A multi-millionaire property tycoon says he will evict pregnant single women and single mums with newborns from his properties – but blames the council for his decision.
Landlord Fergus Wilson, 69, once boasted a property portfolio worth £200 million and is one of the UK’s largest buy-to-let investors along with wife Judith.
Mr Wilson says he isn’t a “bad guy” and blamed his decision on Ashford Borough council and “too strict” enforcement rules on landlords.
These rules mean landlords are fined if they fail to fix faulty boilers and heating systems “within four days” if there is a baby in the house.
This week Mr Wilson said he has already ended the tenancies of four single mums with newborn kids – and has said he will evict single women who get pregnant.
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At the height of his and his wife’s property empire, the former maths teachers owned just under 1,000 homes, mainly two and three-bed properties, worth just under £200m.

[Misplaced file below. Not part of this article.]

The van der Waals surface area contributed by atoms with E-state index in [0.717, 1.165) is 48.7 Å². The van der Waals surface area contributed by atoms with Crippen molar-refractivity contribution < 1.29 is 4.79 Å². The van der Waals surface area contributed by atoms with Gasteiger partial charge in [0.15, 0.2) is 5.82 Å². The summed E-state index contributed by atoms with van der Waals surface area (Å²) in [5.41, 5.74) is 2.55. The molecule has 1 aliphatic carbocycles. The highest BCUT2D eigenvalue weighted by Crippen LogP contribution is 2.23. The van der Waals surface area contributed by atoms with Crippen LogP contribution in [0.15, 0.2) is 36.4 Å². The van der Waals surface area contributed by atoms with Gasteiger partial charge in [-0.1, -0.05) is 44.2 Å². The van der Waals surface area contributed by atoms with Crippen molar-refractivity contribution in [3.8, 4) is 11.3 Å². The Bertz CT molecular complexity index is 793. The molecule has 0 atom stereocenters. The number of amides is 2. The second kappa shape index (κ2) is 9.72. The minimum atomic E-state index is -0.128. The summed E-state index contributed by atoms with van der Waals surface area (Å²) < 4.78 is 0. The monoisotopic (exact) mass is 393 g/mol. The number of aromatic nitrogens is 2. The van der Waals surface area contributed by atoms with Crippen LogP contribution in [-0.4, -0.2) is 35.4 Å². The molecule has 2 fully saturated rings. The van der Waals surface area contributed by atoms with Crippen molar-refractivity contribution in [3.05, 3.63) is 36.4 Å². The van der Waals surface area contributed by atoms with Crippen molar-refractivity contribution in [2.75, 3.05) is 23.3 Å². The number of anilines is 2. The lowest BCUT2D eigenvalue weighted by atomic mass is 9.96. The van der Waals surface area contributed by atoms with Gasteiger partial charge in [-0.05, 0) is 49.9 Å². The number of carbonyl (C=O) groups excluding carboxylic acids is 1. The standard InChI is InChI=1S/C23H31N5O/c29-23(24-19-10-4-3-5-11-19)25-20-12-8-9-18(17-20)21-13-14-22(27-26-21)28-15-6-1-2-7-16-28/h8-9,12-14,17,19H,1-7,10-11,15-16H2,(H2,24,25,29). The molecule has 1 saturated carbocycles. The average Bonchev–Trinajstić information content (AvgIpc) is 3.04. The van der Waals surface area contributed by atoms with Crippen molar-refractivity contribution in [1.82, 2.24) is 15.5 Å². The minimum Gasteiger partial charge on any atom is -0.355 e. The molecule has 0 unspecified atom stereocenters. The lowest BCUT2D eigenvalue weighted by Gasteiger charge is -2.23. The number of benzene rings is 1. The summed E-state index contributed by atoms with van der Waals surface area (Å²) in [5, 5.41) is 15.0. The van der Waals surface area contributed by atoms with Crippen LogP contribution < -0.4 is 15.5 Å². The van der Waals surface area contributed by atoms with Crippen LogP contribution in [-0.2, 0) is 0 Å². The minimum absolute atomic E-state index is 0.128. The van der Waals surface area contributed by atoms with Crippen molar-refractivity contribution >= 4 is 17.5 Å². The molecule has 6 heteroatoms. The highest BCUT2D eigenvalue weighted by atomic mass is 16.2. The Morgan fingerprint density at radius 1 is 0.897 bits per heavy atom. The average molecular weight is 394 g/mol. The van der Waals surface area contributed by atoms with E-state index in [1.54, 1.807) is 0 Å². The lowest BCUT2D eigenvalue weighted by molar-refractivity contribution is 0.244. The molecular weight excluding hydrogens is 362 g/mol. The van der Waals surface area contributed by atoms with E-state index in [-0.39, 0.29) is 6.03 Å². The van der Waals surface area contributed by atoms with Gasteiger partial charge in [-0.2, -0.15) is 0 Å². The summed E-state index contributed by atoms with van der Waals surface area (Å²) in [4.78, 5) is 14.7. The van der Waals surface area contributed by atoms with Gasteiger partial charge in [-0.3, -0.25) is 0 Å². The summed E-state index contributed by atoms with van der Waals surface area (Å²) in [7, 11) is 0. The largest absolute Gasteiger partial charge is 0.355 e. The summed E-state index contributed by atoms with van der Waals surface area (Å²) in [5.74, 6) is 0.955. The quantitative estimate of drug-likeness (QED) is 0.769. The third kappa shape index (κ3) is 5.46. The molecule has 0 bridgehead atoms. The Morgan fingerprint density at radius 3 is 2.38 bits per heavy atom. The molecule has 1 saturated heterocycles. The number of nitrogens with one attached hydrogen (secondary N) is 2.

Despite selling off around 400 homes in recent times, Mr Wilson and his wife still have a vast property portfolio.
Earlier this month Ashford Borough Council announced that rogue landlords faced fines of up to £30,000 if they ignore their legal responsibilities after adopting new enforcement powers, which can be dealt with by way of civil penalties, rather than through the criminal courts.
Speaking earlier this month, Cllr Gerald White said he was delighted at the new enforcement powers, adding: “I’m supportive of the proposed implementation of the civil penalty policy to allow the council to consider imposing fines on landlords who fail to comply with housing law, as an alternative to prosecution.
“Implementing the policy will hopefully deter landlords from failing in their responsibilities in providing safe homes and ensuring that they comply with the relevant housing law.”
A spokesman for Ashford Borough Council said it only used enforcement action against landlords as a ‘last resort’.
He said: “We have duty to ensure decent standards for tenant who are renting privately.
“We always work with landlords to ensure those standards are met and try to assist them as much as possible.
“Formal enforcement action is very much a last resort, but we will take action where necessary.”